The smallest scanner the company has ever made, Fujitsu's $199 ScanSnap S1100, fits perfectly into tight spaces and has a unique paper output tray that guides documents over the top of the scanner back to the user. And with some of the fastest scanning speeds in our roundup, the ScanSnap S1100 has everything a road warrior needs.
At 12.2 ounces and measuring 10.7 x 1.9 x 1.3 inches, Fujitsu's ScanSnap S1100 is slightly heavier than the 11.6-ounce NeatReceipts NM-1000, but slightly smaller than Plustek's MobileOffice S410 (10.8 x 1.9 x 1.3 inches). We were easily able to pack the S1100 into a messenger bag with plenty of room to fit our notebook.
Coated in a matte black finish, the ScanSnap S1100 has a unique wedge shape up front and a rounded backside that makes room for the scanner's paper output. On the right is a large blue combination Scan/Stop button and indicator light.
Pull down the S1100's faceplate to reveal the scanner's document feeder. Pull back on the lid to open the scanner's vertical output tray. With the output open, paper fed into the scanner is automatically pushed up above the S1100 and back to you, allowing for easier scanning in tight spaces.
Opening the document feeder tray and output tray reveals the ScanSnap's silver-coated shelf. Lift this to clear out any paper jams. For thicker sheets of paper or business cards, you can close the vertical output tray and simply pass the document through the S1100 as you would with any other scanner.
While we liked the ScanSnap S1100's design, the document feeder tray and the output tray didn't feel as sturdy as we would like.
Setup and Ease of Use
To set up the ScanSnap we first had to install the appropriate drivers and software from the included install disk to our Lenovo IdeaPad V470 notebook (the S1100 works with Macs, too). Once the software was installed, we then connected the S1100 to our notebook and we were ready to go.
To turn on the scanner, you just open the feeder tray. The scanner's blue indicator light will glow whenever the tray is open, letting you know the scanner is ready. Close the tray and the scanner goes into a sleep mode.
The ScanSnap S1100 comes with three main pieces of software, including ScanSnap Manager, ScanSnap Organizer and CardMinder, in addition to Evernote for Windows, Scan to SharePoint and ABBYY FineReader. ScanSnap Manager, as its name suggests, allows you to manage how the S1100 scans certain documents. You can select the application you would like the S1100 to scan documents to, the scan quality and how the scanned files are saved, as well as other options. ScanSnap Manager also allows you to set profiles for each application used for scanning documents including CardMinder, ABBYY and Evernote, as well as a standard profile, among others.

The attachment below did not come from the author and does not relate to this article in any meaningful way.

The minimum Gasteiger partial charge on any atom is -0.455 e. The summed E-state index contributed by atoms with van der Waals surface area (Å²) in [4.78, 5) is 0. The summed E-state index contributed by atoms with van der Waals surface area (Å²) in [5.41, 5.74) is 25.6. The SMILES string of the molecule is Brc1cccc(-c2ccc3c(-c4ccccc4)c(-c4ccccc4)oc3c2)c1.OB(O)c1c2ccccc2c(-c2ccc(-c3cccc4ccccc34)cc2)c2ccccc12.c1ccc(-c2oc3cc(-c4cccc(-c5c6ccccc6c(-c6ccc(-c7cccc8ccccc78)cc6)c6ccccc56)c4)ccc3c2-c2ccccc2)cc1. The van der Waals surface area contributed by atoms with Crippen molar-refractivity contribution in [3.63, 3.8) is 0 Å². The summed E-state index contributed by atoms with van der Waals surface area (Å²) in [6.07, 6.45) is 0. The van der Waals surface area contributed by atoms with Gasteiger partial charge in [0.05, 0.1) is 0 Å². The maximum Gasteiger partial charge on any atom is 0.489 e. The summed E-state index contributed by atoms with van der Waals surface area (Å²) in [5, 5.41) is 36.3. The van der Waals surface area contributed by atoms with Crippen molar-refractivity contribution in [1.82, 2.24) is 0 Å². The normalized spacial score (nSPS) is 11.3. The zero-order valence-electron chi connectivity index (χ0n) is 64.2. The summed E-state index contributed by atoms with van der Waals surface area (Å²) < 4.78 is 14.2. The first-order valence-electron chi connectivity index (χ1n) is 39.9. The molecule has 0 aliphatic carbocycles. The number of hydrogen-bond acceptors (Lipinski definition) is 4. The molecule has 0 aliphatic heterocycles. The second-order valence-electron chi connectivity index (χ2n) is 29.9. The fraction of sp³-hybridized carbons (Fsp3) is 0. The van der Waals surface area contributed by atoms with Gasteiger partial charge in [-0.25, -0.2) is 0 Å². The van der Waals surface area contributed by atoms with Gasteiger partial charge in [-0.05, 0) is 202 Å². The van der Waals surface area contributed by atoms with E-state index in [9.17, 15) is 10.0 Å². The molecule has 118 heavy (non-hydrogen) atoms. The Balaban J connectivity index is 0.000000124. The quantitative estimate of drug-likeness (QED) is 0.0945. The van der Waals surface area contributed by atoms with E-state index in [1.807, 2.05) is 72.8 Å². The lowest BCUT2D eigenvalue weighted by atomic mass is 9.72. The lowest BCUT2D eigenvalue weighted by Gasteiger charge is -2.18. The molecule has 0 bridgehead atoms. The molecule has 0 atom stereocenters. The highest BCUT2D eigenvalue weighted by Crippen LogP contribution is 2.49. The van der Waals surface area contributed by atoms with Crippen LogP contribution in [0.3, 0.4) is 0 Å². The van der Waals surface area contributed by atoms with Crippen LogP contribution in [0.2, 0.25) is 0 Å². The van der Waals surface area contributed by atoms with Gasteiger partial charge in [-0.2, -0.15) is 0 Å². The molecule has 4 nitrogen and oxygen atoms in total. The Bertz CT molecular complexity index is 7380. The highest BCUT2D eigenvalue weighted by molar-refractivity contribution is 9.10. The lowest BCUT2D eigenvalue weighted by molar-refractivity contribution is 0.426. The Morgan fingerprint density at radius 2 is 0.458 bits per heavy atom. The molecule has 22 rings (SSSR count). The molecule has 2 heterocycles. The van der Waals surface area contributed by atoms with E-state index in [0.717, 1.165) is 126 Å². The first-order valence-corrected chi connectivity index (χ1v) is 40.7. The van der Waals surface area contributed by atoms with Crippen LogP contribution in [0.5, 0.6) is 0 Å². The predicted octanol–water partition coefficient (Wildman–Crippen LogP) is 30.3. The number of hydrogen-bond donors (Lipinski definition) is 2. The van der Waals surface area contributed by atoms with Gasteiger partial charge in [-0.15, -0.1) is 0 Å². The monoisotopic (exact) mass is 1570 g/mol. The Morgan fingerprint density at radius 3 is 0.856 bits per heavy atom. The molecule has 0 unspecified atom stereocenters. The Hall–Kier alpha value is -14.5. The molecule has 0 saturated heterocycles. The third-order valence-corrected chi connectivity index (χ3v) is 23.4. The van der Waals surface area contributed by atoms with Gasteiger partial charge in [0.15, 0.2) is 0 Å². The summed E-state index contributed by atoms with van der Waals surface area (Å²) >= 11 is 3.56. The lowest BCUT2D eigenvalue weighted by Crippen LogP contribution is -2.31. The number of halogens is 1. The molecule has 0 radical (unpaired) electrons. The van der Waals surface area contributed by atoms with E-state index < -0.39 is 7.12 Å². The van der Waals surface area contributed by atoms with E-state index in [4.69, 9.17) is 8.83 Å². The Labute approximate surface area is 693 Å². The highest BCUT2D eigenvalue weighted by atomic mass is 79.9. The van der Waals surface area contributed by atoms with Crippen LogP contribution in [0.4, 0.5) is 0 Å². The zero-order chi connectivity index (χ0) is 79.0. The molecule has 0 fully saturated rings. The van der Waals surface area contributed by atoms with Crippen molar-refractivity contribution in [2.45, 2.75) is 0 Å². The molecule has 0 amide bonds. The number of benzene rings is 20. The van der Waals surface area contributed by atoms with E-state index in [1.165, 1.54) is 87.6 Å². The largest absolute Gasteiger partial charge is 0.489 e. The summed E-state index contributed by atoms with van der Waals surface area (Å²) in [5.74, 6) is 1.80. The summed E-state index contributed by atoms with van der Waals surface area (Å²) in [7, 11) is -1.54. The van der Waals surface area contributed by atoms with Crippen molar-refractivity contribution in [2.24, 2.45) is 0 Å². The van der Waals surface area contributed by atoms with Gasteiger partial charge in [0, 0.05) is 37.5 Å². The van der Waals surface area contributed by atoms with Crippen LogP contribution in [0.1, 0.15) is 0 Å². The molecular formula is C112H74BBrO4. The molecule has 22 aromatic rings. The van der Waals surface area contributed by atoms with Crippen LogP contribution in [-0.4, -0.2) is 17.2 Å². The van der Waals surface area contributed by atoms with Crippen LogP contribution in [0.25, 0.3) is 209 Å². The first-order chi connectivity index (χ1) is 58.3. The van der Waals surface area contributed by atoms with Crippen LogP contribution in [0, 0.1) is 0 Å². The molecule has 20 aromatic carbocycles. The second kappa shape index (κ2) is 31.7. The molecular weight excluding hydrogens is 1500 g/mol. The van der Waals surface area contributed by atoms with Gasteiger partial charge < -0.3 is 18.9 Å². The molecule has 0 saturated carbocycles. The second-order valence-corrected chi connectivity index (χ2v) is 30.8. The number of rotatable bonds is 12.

ScanSnap Organizer serves as a place for you to organize your scanned files and convert PDF files into searchable documents. You can also send previously scanned files to different applications (such as Microsoft Word, Excel and PowerPoint) where you can edit them. Overall the software was easy to navigate thanks to its Microsoft Office-style layout.
CardMinder, Fujitsu's equivalent to BizCard, also performed well, although it was unable to extract text from business cards with predominantly black backgrounds. Like the other portable scanners in our roundup, we were also able to use the S1100 to scan documents to the cloud including to our Evernote accounts and Google Docs.
We were able to scan a single-sided black and white document using the ScanSnap S1100 in 9.4 seconds, That's quicker than the NeatReceipts 24.4 seconds, as well as the Plustek MobileOffice S410's 12.8 seconds. Business cards took just 3.5 seconds, miles ahead of the Epson WorkForce DS-30's 9.3 seconds, but slower than the MobileOffice S410's 2.9 seconds.
Scanning an 8.5 x 11-inch color photo took an average of 28.9 seconds. That's second to only the Xerox Mobile Scanner's 13.5-second scan time.
When scanning a black-and-white document, the ScanSnap performed very well, displaying clear text although the ink had a slightly hazy look to it. Color scans, however, looked excellent. An 8.5 x 11-inch color photo of a vineyard was the most accurate of any scanner in our roundup. Blues were bright and crisp, while the rows of green grapevines were looked rich and colorful. That said, Canon's larger imageFormula P-215 Scan-tini offered scans with significantly richer colors.
Like most portable scanners, the ScanSnap S1100 doesn't come equipped with a duplexer. To get around this, the S1100 includes a continuous scanning feature, which lets you scan one side of a document at a time and save them as one file.
We were, however, disappointed to see that the ScanSnapp S1100 did not work with the standard TWAIN imaging driver, which limits the number of third-party programs that can work with the scanner.
The ScanSnap S1100 comes with a one-year limited warranty through Fujitsu's Depot service program, which includes parts, labor, and one-way shipping back to the user. So if your scanner breaks down, you'll have to pay half of the round-trip shipping to get it fixed. You can also sign up for Fujitsu's extended care programs.
Fujitu's $199 ScanSnap S1100 is great for mobile professionals with limited space in need of a fast, but high-quality scanner. Colors were accurate and bright, while black-and-white documents were clear. And although we were disappointed with the lack of TWAIN driver support, the S1100 more than redeems itself with its stellar performance.